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Jun 12, 2020

Small Business Owner Gets Creative to Survive COVID-19 Impacts

Last week we told you about enterprising chocolatier Julio Saqui of Che’il Mayan Chocolate in Maya Center Village.  Tonight, Saqui shares his experience on the hardships COVID-19 has created for his chocolate brand and how he adjusts the way he conducts business to keep Che’il Mayan Chocolate afloat during this pandemic. Here’s the story.


Andrea Polanco, Reporting

With the borders and the P.G.I.A. airport still closed, some sectors of the tourism industry are trying to target the local market. While hotels, restaurants, tour guides and operators, airlines and boat service have felt loss of the tourism dollars – many other small businesses that depend on the international visitors are finding different ways to get in on the local tourism dollars. Che’il Mayan Chocolate, for example, whose market is eighty percent international visitors, like many others had too close down operations for over two months. Co-founder Julio Saqui tells us what it’s like to have had to put his employees on a shift system.


Julio Saqui

Julio Saqui, Co-founder, Che’il Mayan Chocolate

“They now also have to think how they are gonna do their work but here we are suffering from that. We are not sure how we are going to be able to pay our bills in the next three months down the road if we don’t do any hard hitting work or pushing hard to be able to make that dollar but it is hard on us. This pandemic is a tragedy for us. We are not sure how it is gonna work.”


Before COVID-19, Che’il Mayan Chocolate was producing over four thousand chocolate bars for the month; now it is down to a thousand bars per month. But because of the way this local chocolate business benefits the wider Maya Center Village; many other families are now feeling the impact as well.


Julio Saqui

“Not only do we buy the beans and keep it but we take that beans and process it, so instead of us just becoming a family business, it is now us becoming a community business where they called me yesterday and say are you buying cacoa? I said no, until all of this virus business goes away we are going to start buying because they say we need to sell; we have a lot; we have like hundred pounds; fifty pounds; two hundred pounds. Everybody has their pieces that they want to bring but we can’t do anything yet.   It’s tremendous. It is so hard hitting, like somebody punch you down and you don’t know what happened. That’s like what we are getting. Our business is on a stand still. We are not processing. We are not making any money because our business base is tourist and the tourists are just not coming now.”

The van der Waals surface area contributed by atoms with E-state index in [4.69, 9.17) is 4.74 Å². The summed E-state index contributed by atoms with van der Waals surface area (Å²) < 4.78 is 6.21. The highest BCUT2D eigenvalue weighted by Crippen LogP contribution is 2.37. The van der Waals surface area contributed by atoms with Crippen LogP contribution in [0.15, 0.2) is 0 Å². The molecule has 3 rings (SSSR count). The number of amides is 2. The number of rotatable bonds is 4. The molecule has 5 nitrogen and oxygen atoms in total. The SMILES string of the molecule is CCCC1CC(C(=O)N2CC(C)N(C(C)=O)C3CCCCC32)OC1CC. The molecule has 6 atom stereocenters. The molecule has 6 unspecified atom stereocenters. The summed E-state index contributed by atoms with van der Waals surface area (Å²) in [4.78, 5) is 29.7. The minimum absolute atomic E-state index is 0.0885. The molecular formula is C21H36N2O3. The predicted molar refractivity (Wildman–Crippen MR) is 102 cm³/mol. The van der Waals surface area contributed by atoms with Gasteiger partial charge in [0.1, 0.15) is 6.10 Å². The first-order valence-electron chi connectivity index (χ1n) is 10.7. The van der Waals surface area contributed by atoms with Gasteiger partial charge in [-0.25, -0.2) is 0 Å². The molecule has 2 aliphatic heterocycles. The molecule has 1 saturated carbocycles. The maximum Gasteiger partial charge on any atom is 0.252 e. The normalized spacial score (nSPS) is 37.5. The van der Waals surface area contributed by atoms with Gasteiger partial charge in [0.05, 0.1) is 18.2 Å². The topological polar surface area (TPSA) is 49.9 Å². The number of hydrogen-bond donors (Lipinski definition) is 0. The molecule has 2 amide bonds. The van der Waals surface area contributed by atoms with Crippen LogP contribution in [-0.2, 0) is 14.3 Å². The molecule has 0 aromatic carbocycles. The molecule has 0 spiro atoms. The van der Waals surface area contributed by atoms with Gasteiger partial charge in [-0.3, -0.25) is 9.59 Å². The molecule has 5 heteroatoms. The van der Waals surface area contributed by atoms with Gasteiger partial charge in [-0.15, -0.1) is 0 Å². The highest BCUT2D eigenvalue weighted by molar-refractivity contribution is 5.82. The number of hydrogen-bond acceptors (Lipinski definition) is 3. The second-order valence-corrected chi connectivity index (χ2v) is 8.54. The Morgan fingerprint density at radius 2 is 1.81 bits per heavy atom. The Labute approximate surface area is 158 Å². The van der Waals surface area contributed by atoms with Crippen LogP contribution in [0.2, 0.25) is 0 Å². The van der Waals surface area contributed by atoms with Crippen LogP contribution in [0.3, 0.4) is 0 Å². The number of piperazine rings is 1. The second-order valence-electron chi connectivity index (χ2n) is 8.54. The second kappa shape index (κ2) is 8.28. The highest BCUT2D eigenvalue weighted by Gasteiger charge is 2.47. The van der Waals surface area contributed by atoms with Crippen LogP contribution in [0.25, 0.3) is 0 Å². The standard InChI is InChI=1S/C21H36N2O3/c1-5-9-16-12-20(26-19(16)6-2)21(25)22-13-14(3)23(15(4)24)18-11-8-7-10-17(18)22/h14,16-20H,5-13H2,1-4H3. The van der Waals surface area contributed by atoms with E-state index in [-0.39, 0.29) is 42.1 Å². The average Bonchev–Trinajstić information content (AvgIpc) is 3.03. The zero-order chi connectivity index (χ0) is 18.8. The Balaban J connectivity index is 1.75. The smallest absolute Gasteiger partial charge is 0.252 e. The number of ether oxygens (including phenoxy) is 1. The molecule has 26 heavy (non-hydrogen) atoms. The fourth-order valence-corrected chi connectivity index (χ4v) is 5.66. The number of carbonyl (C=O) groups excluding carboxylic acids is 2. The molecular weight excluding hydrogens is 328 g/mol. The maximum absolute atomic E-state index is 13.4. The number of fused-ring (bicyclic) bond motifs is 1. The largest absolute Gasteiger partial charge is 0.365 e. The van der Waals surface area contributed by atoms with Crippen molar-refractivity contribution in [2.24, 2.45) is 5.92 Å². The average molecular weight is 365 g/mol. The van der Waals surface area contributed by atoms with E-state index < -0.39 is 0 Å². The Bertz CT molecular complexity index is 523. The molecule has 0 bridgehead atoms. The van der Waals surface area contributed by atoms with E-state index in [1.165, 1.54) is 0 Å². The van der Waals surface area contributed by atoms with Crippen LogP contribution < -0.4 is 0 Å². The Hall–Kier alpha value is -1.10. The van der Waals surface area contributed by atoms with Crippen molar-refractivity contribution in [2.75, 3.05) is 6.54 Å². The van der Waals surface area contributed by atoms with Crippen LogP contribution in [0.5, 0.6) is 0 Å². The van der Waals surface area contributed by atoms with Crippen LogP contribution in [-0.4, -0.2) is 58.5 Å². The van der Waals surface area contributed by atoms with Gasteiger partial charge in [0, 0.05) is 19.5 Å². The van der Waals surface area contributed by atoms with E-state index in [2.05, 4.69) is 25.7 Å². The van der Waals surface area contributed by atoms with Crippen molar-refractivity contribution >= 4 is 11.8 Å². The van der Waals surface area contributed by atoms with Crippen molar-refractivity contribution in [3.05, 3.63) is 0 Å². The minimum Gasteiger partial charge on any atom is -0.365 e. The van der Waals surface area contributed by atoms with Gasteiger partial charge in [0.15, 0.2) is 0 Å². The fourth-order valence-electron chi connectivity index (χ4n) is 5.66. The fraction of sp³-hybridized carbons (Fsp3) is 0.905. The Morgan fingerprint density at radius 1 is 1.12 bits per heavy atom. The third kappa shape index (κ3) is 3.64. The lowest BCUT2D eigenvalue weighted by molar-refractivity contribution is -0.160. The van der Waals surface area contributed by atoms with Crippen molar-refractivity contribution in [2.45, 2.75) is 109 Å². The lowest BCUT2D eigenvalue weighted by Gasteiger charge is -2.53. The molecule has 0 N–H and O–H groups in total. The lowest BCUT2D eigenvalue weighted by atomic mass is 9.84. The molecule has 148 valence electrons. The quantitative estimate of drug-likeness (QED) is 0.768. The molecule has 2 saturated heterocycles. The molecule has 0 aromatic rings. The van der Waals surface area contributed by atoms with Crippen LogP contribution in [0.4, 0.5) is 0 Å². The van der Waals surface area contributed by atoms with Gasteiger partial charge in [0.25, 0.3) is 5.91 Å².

But despite this, Saqui is determined to keep this business afloat. But to do that, he knows that he has to make some changes from sizes to prices. And now he can only hope that Belizeans will support at Che’il Mayan Chocolate.


Julio Saqui

“So, what we are going to do now is that we are going to have to adjust everything and re-make everything so that we can now begin to target the Belizean market and target the people out there with the very few dollars and make that product palatable to them so that they can buy it. We are gonna have to slash down our prices. We are going to have to make more offers; more giveaways and allow them to come in even if to come for half price or even less for the tours. Because there are a lot of Belizeans that want to learn what we are doing here. Not only do they want to learn the chocolate but just the fun, being a part of the whole process is fun. And so we are encouraging them to come and then we are going to slash down our prices and then we are going to give them a package at the end as a token of ours, as an appreciation for coming. We are making the little packages of chocolate, the little one as giveaways. We’re going to have to be creative. This is something new. We’ve never had this experience before. But I am hopeful that the Belizean people will accept it because it is good chocolate.”


Reporting for News Five, I’m Andrea Polanco.


Che’il Mayan Chocolate opens at eight in the morning until midday and then reopens in the afternoon at one until five every day of the week. For more information, you can contact them on Facebook.

Viewers please note: This Internet newscast is a verbatim transcript of our evening television newscast. Where speakers use Kriol, we attempt to faithfully reproduce the quotes using a standard spelling system.

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